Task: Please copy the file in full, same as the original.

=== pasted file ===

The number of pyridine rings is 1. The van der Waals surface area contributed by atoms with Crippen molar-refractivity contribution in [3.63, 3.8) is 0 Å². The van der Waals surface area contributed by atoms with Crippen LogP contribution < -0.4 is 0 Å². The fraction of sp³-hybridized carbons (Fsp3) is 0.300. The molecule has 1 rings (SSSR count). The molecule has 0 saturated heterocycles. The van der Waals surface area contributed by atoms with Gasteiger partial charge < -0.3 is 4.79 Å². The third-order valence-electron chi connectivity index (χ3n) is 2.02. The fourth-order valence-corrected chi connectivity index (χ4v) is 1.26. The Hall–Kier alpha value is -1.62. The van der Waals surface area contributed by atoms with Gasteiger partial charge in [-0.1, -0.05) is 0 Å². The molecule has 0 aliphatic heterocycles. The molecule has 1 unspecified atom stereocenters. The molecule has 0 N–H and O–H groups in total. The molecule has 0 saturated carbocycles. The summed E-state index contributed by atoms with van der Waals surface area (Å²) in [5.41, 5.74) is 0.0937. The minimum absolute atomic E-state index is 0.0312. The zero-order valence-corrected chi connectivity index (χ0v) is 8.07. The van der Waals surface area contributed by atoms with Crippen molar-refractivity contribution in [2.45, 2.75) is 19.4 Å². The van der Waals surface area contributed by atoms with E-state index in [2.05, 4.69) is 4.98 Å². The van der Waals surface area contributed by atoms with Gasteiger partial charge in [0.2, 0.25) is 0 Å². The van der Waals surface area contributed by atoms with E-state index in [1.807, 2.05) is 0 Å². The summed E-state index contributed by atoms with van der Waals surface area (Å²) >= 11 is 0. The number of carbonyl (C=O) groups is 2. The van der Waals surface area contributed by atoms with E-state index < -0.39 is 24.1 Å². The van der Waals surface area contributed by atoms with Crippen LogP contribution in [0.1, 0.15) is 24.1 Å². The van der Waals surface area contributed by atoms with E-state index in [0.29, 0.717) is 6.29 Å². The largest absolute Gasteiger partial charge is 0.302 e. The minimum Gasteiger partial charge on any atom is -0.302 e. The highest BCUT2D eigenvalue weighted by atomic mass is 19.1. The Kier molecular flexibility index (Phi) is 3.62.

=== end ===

The number of pyridine rings is 1. The van der Waals surface area contributed by atoms with Crippen molar-refractivity contribution in [3.63, 3.8) is 0 Å². The van der Waals surface area contributed by atoms with Crippen LogP contribution < -0.4 is 0 Å². The fraction of sp³-hybridized carbons (Fsp3) is 0.300. The molecule has 1 rings (SSSR count). The molecule has 0 saturated heterocycles. The van der Waals surface area contributed by atoms with Gasteiger partial charge < -0.3 is 4.79 Å². The third-order valence-electron chi connectivity index (χ3n) is 2.02. The fourth-order valence-corrected chi connectivity index (χ4v) is 1.26. The Hall–Kier alpha value is -1.62. The van der Waals surface area contributed by atoms with Gasteiger partial charge in [-0.1, -0.05) is 0 Å². The molecule has 0 aliphatic heterocycles. The molecule has 1 unspecified atom stereocenters. The molecule has 0 N–H and O–H groups in total. The molecule has 0 saturated carbocycles. The summed E-state index contributed by atoms with van der Waals surface area (Å²) in [5.41, 5.74) is 0.0937. The minimum absolute atomic E-state index is 0.0312. The zero-order valence-corrected chi connectivity index (χ0v) is 8.07. The van der Waals surface area contributed by atoms with Crippen molar-refractivity contribution in [2.45, 2.75) is 19.4 Å². The van der Waals surface area contributed by atoms with E-state index in [2.05, 4.69) is 4.98 Å². The van der Waals surface area contributed by atoms with Gasteiger partial charge in [0.2, 0.25) is 0 Å². The van der Waals surface area contributed by atoms with E-state index in [1.807, 2.05) is 0 Å². The summed E-state index contributed by atoms with van der Waals surface area (Å²) >= 11 is 0. The number of carbonyl (C=O) groups is 2. The van der Waals surface area contributed by atoms with E-state index < -0.39 is 24.1 Å². The van der Waals surface area contributed by atoms with Crippen LogP contribution in [0.1, 0.15) is 24.1 Å². The van der Waals surface area contributed by atoms with E-state index in [0.29, 0.717) is 6.29 Å². The largest absolute Gasteiger partial charge is 0.302 e. The minimum Gasteiger partial charge on any atom is -0.302 e. The highest BCUT2D eigenvalue weighted by atomic mass is 19.1. The Kier molecular flexibility index (Phi) is 3.62.